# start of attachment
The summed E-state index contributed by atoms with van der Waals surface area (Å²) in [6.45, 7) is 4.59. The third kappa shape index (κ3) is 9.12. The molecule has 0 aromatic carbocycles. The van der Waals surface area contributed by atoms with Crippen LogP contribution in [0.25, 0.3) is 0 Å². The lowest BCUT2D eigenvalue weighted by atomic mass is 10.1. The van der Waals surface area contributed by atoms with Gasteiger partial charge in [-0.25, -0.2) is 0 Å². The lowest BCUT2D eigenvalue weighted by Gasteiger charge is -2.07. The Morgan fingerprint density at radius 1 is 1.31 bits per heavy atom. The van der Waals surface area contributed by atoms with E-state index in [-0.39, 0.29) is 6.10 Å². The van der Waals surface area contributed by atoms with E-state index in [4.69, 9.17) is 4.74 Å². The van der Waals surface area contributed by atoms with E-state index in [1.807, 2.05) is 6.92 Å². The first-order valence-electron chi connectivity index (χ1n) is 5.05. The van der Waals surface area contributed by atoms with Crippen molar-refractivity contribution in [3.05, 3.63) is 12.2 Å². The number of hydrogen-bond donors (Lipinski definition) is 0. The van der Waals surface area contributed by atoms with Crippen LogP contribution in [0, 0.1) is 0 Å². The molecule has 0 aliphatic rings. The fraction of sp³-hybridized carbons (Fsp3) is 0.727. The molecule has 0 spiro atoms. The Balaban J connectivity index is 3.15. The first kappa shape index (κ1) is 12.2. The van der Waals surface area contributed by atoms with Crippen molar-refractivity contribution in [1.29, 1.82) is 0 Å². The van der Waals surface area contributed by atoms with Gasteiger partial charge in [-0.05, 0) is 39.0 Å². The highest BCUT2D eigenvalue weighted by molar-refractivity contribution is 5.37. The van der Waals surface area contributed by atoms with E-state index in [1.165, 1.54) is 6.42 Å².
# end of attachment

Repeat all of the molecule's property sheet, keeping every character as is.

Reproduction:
The summed E-state index contributed by atoms with van der Waals surface area (Å²) in [6.45, 7) is 4.59. The third kappa shape index (κ3) is 9.12. The molecule has 0 aromatic carbocycles. The van der Waals surface area contributed by atoms with Crippen LogP contribution in [0.25, 0.3) is 0 Å². The lowest BCUT2D eigenvalue weighted by atomic mass is 10.1. The van der Waals surface area contributed by atoms with Gasteiger partial charge in [-0.25, -0.2) is 0 Å². The lowest BCUT2D eigenvalue weighted by Gasteiger charge is -2.07. The Morgan fingerprint density at radius 1 is 1.31 bits per heavy atom. The van der Waals surface area contributed by atoms with E-state index in [-0.39, 0.29) is 6.10 Å². The van der Waals surface area contributed by atoms with E-state index in [4.69, 9.17) is 4.74 Å². The van der Waals surface area contributed by atoms with E-state index in [1.807, 2.05) is 6.92 Å². The first-order valence-electron chi connectivity index (χ1n) is 5.05. The van der Waals surface area contributed by atoms with Crippen molar-refractivity contribution in [3.05, 3.63) is 12.2 Å². The number of hydrogen-bond donors (Lipinski definition) is 0. The van der Waals surface area contributed by atoms with Crippen LogP contribution in [0, 0.1) is 0 Å². The molecule has 0 aliphatic rings. The fraction of sp³-hybridized carbons (Fsp3) is 0.727. The molecule has 0 spiro atoms. The Balaban J connectivity index is 3.15. The first kappa shape index (κ1) is 12.2. The van der Waals surface area contributed by atoms with Crippen molar-refractivity contribution in [1.29, 1.82) is 0 Å². The van der Waals surface area contributed by atoms with Gasteiger partial charge in [-0.05, 0) is 39.0 Å². The highest BCUT2D eigenvalue weighted by molar-refractivity contribution is 5.37. The van der Waals surface area contributed by atoms with E-state index in [1.165, 1.54) is 6.42 Å².